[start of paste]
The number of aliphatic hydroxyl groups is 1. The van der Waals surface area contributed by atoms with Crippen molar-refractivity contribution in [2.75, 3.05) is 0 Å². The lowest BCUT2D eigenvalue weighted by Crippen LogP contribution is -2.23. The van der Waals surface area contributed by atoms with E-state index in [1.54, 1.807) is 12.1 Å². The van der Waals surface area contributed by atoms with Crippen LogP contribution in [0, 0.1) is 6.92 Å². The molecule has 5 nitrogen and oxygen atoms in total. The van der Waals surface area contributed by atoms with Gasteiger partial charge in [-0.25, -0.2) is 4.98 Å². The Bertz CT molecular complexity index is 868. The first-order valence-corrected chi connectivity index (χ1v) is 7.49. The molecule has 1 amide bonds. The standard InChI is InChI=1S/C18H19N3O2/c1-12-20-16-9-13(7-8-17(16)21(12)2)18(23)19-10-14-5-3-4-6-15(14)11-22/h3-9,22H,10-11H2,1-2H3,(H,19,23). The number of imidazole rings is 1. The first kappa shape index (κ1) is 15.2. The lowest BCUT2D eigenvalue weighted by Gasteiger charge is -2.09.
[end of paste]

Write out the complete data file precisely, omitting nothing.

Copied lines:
The number of aliphatic hydroxyl groups is 1. The van der Waals surface area contributed by atoms with Crippen molar-refractivity contribution in [2.75, 3.05) is 0 Å². The lowest BCUT2D eigenvalue weighted by Crippen LogP contribution is -2.23. The van der Waals surface area contributed by atoms with E-state index in [1.54, 1.807) is 12.1 Å². The van der Waals surface area contributed by atoms with Crippen LogP contribution in [0, 0.1) is 6.92 Å². The molecule has 5 nitrogen and oxygen atoms in total. The van der Waals surface area contributed by atoms with Gasteiger partial charge in [-0.25, -0.2) is 4.98 Å². The Bertz CT molecular complexity index is 868. The first-order valence-corrected chi connectivity index (χ1v) is 7.49. The molecule has 1 amide bonds. The standard InChI is InChI=1S/C18H19N3O2/c1-12-20-16-9-13(7-8-17(16)21(12)2)18(23)19-10-14-5-3-4-6-15(14)11-22/h3-9,22H,10-11H2,1-2H3,(H,19,23). The number of imidazole rings is 1. The first kappa shape index (κ1) is 15.2. The lowest BCUT2D eigenvalue weighted by Gasteiger charge is -2.09.